Simon & Schuster

The Hourglass Factory by Lucy Ribchester: A rollicking good read

Sometimes what you need – particularly at this time of the year when the weather’s dire, Christmas jollifications are over and the bills are rolling in – is a rollicking good read. Nothing fancy in the writing department, no phrases to savour and linger over – just a good old-fashioned piece of storytelling with a …

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A Separate Peace by John Knowles: Hard lessons in life

This is the second American classic I’ve read in a month; the third if we’re counting discrete works rather than volumes. There must be something in the publishing air. This one’s very different from Nella Larsens’s Quicksand and Passing which explore race and identity in the 1920s in a very personal way. Written in 1959, …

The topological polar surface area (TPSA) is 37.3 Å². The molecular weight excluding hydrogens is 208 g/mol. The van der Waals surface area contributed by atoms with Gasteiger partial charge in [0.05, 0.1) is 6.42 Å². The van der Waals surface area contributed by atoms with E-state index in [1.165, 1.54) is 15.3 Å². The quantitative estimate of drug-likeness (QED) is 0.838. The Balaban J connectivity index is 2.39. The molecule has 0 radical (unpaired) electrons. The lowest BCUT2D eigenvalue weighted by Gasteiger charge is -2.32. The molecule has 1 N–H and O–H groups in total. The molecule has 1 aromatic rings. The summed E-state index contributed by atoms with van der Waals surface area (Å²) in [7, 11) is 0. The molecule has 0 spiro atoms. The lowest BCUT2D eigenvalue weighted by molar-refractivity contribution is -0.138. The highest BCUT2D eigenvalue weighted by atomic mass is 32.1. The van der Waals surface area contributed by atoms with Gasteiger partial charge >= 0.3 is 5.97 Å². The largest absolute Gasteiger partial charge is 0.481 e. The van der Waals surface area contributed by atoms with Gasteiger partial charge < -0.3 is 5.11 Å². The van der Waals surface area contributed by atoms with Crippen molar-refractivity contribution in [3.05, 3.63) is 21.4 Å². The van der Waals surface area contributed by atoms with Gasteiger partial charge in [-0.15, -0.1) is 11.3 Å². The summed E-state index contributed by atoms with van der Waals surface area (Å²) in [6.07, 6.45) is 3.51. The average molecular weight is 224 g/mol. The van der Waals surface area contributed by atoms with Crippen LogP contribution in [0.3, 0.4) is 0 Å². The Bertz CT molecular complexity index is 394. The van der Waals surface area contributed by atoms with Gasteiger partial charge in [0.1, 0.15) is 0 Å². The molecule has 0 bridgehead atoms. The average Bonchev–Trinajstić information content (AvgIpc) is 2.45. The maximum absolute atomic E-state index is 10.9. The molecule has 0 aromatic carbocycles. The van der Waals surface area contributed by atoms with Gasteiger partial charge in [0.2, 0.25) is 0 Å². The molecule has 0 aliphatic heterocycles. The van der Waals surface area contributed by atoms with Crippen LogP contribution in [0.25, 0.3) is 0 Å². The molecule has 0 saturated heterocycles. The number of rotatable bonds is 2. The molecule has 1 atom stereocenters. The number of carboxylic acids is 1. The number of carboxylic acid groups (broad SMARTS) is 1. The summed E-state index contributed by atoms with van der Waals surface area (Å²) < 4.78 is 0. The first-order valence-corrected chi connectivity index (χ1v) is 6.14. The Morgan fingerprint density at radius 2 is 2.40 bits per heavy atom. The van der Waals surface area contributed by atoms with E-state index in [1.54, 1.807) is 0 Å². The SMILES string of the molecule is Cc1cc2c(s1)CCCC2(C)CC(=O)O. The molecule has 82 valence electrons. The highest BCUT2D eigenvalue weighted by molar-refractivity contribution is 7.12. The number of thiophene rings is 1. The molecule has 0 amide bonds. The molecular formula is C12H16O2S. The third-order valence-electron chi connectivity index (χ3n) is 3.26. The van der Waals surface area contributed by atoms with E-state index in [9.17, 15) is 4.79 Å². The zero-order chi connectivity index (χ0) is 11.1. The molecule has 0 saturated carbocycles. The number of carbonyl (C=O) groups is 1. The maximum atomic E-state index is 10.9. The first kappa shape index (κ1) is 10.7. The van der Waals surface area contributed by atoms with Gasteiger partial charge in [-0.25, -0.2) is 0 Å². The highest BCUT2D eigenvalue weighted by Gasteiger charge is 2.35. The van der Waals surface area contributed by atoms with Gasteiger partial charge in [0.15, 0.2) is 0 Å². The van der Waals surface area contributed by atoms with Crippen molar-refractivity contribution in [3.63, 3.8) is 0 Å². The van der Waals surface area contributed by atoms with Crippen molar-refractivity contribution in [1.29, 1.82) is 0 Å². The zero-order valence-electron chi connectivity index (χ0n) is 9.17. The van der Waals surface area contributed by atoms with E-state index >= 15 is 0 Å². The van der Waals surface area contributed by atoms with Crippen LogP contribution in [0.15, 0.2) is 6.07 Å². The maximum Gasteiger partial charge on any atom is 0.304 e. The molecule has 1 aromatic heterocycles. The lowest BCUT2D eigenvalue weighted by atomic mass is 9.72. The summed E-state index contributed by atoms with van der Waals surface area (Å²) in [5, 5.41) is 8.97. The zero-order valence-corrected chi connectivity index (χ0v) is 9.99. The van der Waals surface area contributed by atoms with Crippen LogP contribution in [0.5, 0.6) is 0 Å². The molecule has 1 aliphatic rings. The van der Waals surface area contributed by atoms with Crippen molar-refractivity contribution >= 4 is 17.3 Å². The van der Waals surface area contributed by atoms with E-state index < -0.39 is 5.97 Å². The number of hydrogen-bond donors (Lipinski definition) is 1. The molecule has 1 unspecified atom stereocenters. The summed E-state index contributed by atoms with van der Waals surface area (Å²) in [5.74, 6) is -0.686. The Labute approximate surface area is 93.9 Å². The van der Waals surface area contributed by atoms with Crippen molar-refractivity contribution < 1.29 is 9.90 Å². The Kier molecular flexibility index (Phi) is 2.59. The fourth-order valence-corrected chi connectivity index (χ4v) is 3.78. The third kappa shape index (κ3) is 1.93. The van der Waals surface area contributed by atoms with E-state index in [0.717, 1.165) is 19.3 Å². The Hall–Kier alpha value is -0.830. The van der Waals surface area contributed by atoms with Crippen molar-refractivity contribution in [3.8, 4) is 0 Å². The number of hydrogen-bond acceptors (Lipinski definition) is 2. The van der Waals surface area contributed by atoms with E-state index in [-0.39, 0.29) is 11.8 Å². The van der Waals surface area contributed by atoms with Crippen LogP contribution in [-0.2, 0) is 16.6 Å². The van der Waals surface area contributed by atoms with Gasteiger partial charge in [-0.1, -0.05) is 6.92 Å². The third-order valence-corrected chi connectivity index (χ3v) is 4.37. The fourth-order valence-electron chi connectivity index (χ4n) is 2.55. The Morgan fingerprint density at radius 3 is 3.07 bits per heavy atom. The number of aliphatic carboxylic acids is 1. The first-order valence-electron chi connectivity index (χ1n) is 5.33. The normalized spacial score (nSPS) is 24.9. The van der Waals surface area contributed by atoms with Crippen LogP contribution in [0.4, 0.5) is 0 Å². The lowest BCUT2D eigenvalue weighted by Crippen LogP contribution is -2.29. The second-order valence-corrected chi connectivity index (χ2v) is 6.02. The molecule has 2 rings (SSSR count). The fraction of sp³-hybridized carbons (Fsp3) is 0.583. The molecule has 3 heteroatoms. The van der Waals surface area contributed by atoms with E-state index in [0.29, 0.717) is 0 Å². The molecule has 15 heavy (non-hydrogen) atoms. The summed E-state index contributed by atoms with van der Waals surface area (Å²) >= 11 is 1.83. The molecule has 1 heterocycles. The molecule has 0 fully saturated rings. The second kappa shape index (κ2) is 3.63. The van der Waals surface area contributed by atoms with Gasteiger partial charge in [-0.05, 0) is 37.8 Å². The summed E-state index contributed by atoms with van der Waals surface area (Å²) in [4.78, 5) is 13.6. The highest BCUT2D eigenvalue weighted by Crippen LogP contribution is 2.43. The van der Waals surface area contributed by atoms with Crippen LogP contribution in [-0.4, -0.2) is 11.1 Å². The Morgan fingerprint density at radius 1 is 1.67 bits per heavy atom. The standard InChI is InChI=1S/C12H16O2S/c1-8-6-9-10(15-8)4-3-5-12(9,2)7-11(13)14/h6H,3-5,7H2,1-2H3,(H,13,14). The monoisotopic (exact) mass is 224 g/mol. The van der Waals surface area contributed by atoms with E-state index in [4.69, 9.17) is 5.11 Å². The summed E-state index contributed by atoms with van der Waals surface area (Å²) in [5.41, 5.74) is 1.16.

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House of Ashes by Monique Roffey: ‘Power is Love’

I’ve long been a fan of Monique Roffey’s novels – all of them very different, from the slightly fantastical Sun Dog to Archipelago with its lovely descriptions of the natural world. House of Ashes is no exception – a powerfully political novel which makes some cogent points while maintaining the pace of a page-turner. Bookish …

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The Museum of Extraordinary Things by Alice Hoffman: A rattling good yarn

If you fancy a good old-fashioned piece of storytelling with beauty, the beast, freaks of nature, love stories, redemption and a faithful, loving pit bull who doesn’t know how to fight I have just the book for you. Alice Hoffman’s new novel has all this plus a hefty helping of suspense. What’s not to like? …

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Of Love and Other Wars by Sophie Hardach: A different sort of war novel

There’s an awful lot of war around at the moment. Sadly, the real kind is always with us but it seems to be more widespread in fiction than usual, an inevitable result of the First World War centenary I suppose. Having already reviewed Anna Hope’s Wake and Helen Dunmore’s The Lie I’d sworn off war …

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